Slaw and order: Chefs police food
The pineapples were fragrant, but not overly so. The mangoes were perfect for salsa: ripe yet still firm. And the cilantro -- wait a sec. Where was the cilantro?
Ciudad executive chef Jeremy Tummel was nosing his way through a tower of produce boxes one recent morning in the downtown Los Angeles restaurant when he realized that he was missing a case of cilantro. A crate of avocados was also MIA.
Simple misunderstanding, as it turned out. The boxes were still on the delivery truck. But Tummel wouldn’t sign any invoices until the rest of the shipment had been dropped at his feet. He crouched down, grabbed a bunch of cilantro, breathed in and inspected the label: locally grown. Satisfied, he reached for his pen.
This is shaping up to be the summer of the food police, and chefs, including Tummel, have been deputized to be the last line of defense between diners and a bad batch of salsa.
So far this season, suspicions have been cast on tomatoes, cilantro, Mexican basil, and jalapeno and serrano peppers as the government tried to track down the source of a salmonella outbreak that has sickened more than 1,300 people. Last week, the government said that only jalapeño peppers grown in Mexico are implicated, and advised restaurants and grocery stores to know where their produce is coming from.
Chefs have always kept a close eye on the produce, meat and seafood that comes into their kitchens, and salmonella warnings do occur on occasion. But the back-to-back-to-back nature of this season’s scares have forced chefs to adopt a new level of vigilance.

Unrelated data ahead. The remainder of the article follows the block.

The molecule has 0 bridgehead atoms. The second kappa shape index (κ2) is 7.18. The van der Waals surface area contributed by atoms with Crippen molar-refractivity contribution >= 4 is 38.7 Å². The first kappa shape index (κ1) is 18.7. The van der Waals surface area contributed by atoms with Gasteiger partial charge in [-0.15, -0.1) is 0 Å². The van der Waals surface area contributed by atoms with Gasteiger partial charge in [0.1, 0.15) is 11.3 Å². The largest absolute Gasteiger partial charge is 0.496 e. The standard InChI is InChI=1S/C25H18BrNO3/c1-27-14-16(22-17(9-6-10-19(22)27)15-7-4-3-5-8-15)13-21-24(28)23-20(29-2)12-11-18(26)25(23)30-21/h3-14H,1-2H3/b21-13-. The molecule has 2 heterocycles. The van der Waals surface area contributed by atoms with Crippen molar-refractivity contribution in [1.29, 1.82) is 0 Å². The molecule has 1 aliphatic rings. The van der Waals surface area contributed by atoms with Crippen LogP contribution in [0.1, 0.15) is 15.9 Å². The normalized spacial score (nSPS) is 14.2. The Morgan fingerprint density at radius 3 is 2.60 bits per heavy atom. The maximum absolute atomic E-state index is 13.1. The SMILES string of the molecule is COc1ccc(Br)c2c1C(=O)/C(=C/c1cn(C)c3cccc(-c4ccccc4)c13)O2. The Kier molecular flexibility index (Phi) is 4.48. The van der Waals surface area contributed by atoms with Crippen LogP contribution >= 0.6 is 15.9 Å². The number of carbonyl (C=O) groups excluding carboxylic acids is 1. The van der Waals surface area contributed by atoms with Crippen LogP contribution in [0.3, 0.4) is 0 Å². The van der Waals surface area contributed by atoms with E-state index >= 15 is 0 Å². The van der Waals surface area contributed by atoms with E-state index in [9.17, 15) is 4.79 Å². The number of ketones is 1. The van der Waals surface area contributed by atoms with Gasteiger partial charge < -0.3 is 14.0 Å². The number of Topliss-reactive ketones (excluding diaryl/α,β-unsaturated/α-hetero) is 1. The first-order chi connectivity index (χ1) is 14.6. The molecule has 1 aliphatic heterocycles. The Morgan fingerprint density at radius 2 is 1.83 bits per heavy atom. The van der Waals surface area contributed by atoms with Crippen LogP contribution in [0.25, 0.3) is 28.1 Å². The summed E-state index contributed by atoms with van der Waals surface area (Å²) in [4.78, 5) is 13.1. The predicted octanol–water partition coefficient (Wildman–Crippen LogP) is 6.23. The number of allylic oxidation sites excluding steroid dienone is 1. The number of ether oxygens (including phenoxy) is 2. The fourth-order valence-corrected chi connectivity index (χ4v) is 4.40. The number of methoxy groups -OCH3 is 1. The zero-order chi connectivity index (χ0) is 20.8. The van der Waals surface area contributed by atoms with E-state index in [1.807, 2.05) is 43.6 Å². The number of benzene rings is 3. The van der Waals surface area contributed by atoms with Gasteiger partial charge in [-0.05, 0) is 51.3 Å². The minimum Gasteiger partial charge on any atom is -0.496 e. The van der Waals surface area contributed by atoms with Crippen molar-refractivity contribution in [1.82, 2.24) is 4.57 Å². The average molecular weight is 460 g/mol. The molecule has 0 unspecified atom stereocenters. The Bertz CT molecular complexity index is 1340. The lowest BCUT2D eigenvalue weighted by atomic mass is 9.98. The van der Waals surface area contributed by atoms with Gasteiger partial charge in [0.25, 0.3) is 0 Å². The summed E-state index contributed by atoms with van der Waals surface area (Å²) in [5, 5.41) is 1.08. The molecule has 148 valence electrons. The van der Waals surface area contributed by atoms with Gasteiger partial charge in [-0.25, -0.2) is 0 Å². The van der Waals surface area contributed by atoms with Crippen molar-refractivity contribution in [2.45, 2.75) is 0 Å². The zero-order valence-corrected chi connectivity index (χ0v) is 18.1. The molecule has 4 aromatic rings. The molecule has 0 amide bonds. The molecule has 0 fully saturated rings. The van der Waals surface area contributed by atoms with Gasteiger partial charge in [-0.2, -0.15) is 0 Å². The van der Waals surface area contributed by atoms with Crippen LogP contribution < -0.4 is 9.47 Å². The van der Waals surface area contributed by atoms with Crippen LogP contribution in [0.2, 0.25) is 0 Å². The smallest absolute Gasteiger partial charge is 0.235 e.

As a result, Tummel’s duties these days include Googling for food news, checking the Food and Drug Administration website and keeping tabs on the origin of produce that comes in the restaurant kitchen’s back door and goes onto diners’ plates. And he has to convey all this information to the rest of the staff. That’s just a reality when it comes to serving an increasingly anxious clientele who won’t hesitate to buttonhole the servers about where the heirloom tomatoes in the salad came from.
The produce items that had been suspected by the FDA are widely used in restaurants, particularly those serving Mexican food and salsa. But many Los Angeles restaurants and fast-food chains said they had no plans to change their menus -- either because their salsas were cooked, eliminating salmonella concerns, or because the movement toward locally grown produce gives chefs -- and their customers -- peace of mind.
“I can tell you exactly, precisely where all my food is from -- I have spreadsheets,” said chef Akasha Richmond of Akasha Restaurant in Culver City, which specializes in sustainable and organic foods.
She says she doesn’t hesitate to ask for lab reports and test results proving that the produce passed health and safety standards, that refrigeration needs were properly met, that safe fertilizer was used during growing and so on.
If the policing of ingredients used by restaurant kitchens seems like a system that ultimately depends on more than a dollop of faith, it is.
But Los Angeles’ food community is tightly knit. Its farmers and purveyors who sell to fine-dining establishments have a vested interest in proving themselves a reliable source of safe, fresh, locally grown fruits and vegetables.
Keeping on top of breaking food news can seem like a second job. Tummel has some help in his sleuthing. A steward on staff bird-dogs produce and other food shipments. Ciudad’s corporate office tracks food news as a matter of course and immediately alerts Tummel and staff to developments.
But “it doesn’t really matter what anyone else is ‘also’ doing,” Tummel said. “It’s my responsibility.”